3D audio was all the rage at the 2017 AES Show. The demand for immersive audio is being driven by the gaming and virtual reality markets. There are even 7-channel mics available now that look like medieval clubs ready to kill an aggressive orc in your next LARPing adventure. Meanwhile, if you want to venture into binaural recording — a simpler form of immersive audio that's been around for ages — you have a number of options. For example, you can buy a binaural recording head with integrated mics, like the $8,000 Neumann KU 100; add mics to a bare head, like the $415 Binaural Enthusiast B1-E; make your own head from a mannequin or even just a head-sized sphere; or buy one of several new products that use mic-equipped earbuds. It is great that all these methods exist, but the simplest solution I have found for capturing immersive audio on the go is the Hooke Verse binaural Bluetooth in-ear headphones from Hooke Audio.

Hooke's pitch is that you can record and playback binaural soundfiles on an iOS or Android device wirelessly via Bluetooth using the company's 3D Audio app, or you can wire the Hooke Verse to a GoPro or other camera directly using the supplied retractable 3.5 mm to Micro USB cable. The Hooke Verse can also be used for normal wireless listening. Using the Hooke Verse for the first time confirmed what I already knew but maybe forgot — binaural recording is F%^&*#@ cool! If you are unfamiliar with this technique, put on your headphones and watch this documentary of Tchad Blake [Tape Op #16] using a binaural headset to gather sounds <vimeo.com/143727933>.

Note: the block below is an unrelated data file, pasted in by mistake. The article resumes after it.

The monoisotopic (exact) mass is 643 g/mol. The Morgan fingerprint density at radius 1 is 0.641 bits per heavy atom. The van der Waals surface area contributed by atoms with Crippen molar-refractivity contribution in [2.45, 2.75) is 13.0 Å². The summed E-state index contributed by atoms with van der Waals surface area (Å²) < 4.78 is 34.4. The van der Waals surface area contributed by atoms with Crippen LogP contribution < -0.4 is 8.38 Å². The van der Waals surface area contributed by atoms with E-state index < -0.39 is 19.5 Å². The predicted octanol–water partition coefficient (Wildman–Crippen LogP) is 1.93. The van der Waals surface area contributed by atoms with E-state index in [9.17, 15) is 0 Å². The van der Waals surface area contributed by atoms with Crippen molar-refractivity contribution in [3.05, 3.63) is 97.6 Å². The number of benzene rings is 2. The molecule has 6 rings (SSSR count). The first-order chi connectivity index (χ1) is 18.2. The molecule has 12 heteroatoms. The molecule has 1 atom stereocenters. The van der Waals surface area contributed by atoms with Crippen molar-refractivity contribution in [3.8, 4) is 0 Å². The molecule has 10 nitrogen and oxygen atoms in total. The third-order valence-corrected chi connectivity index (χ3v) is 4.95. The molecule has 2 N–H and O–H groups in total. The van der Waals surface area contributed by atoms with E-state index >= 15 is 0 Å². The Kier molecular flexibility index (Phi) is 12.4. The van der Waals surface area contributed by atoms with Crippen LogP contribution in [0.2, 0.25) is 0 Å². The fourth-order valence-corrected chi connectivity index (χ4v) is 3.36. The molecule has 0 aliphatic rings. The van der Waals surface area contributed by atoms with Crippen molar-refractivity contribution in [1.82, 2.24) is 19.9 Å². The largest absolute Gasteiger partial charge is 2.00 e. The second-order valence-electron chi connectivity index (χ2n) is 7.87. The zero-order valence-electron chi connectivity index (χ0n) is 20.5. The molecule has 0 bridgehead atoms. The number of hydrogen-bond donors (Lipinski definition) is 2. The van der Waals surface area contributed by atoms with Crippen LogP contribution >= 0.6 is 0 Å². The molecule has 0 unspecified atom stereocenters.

Initially, I tested the Hooke Verse with my Sony 6300 digital camera using the supplied cable. I have started to film more video content during Tape Op interviews, and this seemed like a cool application. The Hooke Verse was a huge improvement over the Sony's built-in mics. Walking around the neighborhood, I captured birds overhead, airplanes in the sky, sirens in the distance, and cars approaching from behind and then appearing in the frame — all with a great sense of space and depth that really raised the video to the next level. The listening experience is undoubtedly best had on headphones, as you can really focus on the position of sounds, whether they remain stationary, or they move around you. Without the accompanying video image, the audio was still three-dimensional, but unsurprisingly, the experience was more effective when married to video — with more of the sense that you are "there."

Imagine riding your bike with your GoPro attached to your helmet and recording all the passing and surrounding sounds as you pedal along. Or walk through a market, along a stream, or down the middle of Broadway. In the studio or practice space, wear it in the middle of the room to capture a nice sense of space all around you. When worn by the drummer, you can hear the sounds reflecting off the walls, such that the size and shape of the room can be felt, just from hearing the audio recording. Keep in mind that when the Hooke Verse is on your head, you need to be conscious of the fact that any turning of your head will change the relative position of any sound sources (or reflective surfaces) during playback for the listener.